· Azure subscription to deploy and run Docker image in Ubuntu Docker VM Container from Azure Container Registry (ACR)


VSTS Git Repository


· Step 1 Create a new Repository in VSTS – Click on Repos->new Repository as mentioned in the below screen:-


· Step 2 Clone and connect with the VSTS Repository in Visual Studio as mentioned in the below screen:-








Step 3 Create a local Git branch to manage code in Visual Studio as mentioned in the below screen:-













· Step 4 Modify and check-in code in VSTS local branch repository as mentioned in the below screen:-


Step 5 Pull Request in VSTS local repository to merge code with master branch as mentioned in the below screen:-


Step 6 Send the newly created Pull request for approval as mentioned in the below screen:-


· Step 7 install support for Docker by right-clicking the project and choosing Add > Docker Support. You should now see that the Run drop down has an option for Docker:






With Docker selected and Docker for Windows running (with Shared Drives enabled!) you will now be running and debugging the application in a Linux container.

Continuous Delivery with Containers – Use Visual Studio Team Services and Docker to Build and Deploy ASP.NET Core to Linux (QA and Production Environment)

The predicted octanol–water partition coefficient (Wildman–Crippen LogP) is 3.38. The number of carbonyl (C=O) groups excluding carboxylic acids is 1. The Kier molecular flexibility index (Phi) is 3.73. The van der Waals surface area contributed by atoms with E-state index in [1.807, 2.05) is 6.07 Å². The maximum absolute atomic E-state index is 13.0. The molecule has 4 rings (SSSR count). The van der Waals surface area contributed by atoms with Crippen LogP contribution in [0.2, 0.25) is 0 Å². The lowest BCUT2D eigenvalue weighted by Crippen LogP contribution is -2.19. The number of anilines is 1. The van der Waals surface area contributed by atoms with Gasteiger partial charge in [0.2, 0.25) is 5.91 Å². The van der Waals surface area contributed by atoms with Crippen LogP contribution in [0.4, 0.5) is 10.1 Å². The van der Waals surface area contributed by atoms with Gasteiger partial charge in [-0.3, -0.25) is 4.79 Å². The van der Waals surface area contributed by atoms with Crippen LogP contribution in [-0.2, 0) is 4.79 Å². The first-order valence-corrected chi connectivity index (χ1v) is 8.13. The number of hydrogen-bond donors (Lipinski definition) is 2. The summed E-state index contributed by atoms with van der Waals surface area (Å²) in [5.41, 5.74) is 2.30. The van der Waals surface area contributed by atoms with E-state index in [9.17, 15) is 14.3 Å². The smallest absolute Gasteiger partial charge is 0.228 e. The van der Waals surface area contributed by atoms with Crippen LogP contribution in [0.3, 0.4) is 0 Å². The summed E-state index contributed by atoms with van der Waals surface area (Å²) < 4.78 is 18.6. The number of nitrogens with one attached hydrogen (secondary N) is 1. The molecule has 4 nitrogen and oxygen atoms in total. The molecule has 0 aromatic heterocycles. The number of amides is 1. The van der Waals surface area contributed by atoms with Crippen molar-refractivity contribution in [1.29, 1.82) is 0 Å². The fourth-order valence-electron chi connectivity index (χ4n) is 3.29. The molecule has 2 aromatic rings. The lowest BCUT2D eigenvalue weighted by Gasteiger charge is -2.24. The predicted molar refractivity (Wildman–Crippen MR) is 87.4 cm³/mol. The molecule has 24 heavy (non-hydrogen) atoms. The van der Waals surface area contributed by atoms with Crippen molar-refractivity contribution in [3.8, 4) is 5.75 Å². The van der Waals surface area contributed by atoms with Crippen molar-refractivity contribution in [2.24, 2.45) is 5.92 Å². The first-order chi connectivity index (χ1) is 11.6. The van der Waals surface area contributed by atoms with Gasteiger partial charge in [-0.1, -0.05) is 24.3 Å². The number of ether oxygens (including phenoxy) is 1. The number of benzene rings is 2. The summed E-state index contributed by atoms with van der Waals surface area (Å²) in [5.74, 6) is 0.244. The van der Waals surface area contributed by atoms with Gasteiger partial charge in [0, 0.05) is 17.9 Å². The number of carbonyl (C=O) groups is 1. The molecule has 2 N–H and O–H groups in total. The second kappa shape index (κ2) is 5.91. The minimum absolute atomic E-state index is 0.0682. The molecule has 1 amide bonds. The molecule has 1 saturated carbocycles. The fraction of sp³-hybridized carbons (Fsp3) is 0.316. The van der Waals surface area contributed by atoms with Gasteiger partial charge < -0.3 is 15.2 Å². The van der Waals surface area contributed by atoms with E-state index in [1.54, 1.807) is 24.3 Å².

· Provision a Linux Build VM to Run Application in a QA Docker Container

In order to build the project in VSTS we'll need a build machine. We'll provision this machine in Azure using the Azure driver for Docker Machine which offers a very neat way for provisioning a Linux VM with Docker installed in Azure.

To complete the following steps you'll need the Subscription ID of the Azure subscription you intend to use which you can get from the Azure portal.

1. At a bash command prompt enter the following command:

docker-machine create -d azure --azure-subscription-id 1fed30800-d2e6-491d-a37f-34d69aa8rt23 --azure-static-public-ip --azure-open-port 80 --azure-resource-group TenantPortalAPI-Dev-rg --azure-location southeastasia vstsdeployvmqa